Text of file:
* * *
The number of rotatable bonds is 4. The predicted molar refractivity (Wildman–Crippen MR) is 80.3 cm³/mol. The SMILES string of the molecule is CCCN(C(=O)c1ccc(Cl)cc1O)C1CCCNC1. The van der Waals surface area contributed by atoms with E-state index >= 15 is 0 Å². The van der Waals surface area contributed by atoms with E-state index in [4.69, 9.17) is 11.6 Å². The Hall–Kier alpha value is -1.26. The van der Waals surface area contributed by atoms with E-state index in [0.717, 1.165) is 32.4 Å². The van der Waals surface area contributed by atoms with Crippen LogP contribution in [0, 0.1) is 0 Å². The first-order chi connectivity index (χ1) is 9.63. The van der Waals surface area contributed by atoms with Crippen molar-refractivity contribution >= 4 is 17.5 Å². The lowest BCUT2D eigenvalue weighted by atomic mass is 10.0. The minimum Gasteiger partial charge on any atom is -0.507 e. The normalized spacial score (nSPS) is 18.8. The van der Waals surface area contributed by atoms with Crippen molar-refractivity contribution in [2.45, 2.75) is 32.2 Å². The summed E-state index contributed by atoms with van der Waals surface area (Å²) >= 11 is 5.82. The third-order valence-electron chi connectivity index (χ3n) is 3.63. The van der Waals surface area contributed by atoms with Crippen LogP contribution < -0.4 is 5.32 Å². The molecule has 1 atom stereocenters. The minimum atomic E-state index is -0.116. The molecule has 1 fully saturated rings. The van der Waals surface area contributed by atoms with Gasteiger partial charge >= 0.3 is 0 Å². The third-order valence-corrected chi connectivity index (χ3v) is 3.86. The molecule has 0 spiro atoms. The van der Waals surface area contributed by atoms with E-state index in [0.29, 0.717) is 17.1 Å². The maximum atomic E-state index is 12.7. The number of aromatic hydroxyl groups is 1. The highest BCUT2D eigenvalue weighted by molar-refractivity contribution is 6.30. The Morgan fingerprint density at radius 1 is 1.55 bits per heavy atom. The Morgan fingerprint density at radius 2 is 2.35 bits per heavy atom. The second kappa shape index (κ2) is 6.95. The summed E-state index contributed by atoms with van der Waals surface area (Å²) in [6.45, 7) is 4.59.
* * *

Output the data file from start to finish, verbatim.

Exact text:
The number of rotatable bonds is 4. The predicted molar refractivity (Wildman–Crippen MR) is 80.3 cm³/mol. The SMILES string of the molecule is CCCN(C(=O)c1ccc(Cl)cc1O)C1CCCNC1. The van der Waals surface area contributed by atoms with E-state index >= 15 is 0 Å². The van der Waals surface area contributed by atoms with E-state index in [4.69, 9.17) is 11.6 Å². The Hall–Kier alpha value is -1.26. The van der Waals surface area contributed by atoms with E-state index in [0.717, 1.165) is 32.4 Å². The van der Waals surface area contributed by atoms with Crippen LogP contribution in [0, 0.1) is 0 Å². The first-order chi connectivity index (χ1) is 9.63. The van der Waals surface area contributed by atoms with Crippen molar-refractivity contribution >= 4 is 17.5 Å². The lowest BCUT2D eigenvalue weighted by atomic mass is 10.0. The minimum Gasteiger partial charge on any atom is -0.507 e. The normalized spacial score (nSPS) is 18.8. The van der Waals surface area contributed by atoms with Crippen molar-refractivity contribution in [2.45, 2.75) is 32.2 Å². The summed E-state index contributed by atoms with van der Waals surface area (Å²) >= 11 is 5.82. The third-order valence-electron chi connectivity index (χ3n) is 3.63. The van der Waals surface area contributed by atoms with Crippen LogP contribution < -0.4 is 5.32 Å². The molecule has 1 atom stereocenters. The minimum atomic E-state index is -0.116. The molecule has 1 fully saturated rings. The van der Waals surface area contributed by atoms with Gasteiger partial charge >= 0.3 is 0 Å². The third-order valence-corrected chi connectivity index (χ3v) is 3.86. The molecule has 0 spiro atoms. The van der Waals surface area contributed by atoms with E-state index in [0.29, 0.717) is 17.1 Å². The maximum atomic E-state index is 12.7. The number of aromatic hydroxyl groups is 1. The highest BCUT2D eigenvalue weighted by molar-refractivity contribution is 6.30. The Morgan fingerprint density at radius 1 is 1.55 bits per heavy atom. The Morgan fingerprint density at radius 2 is 2.35 bits per heavy atom. The second kappa shape index (κ2) is 6.95. The summed E-state index contributed by atoms with van der Waals surface area (Å²) in [6.45, 7) is 4.59.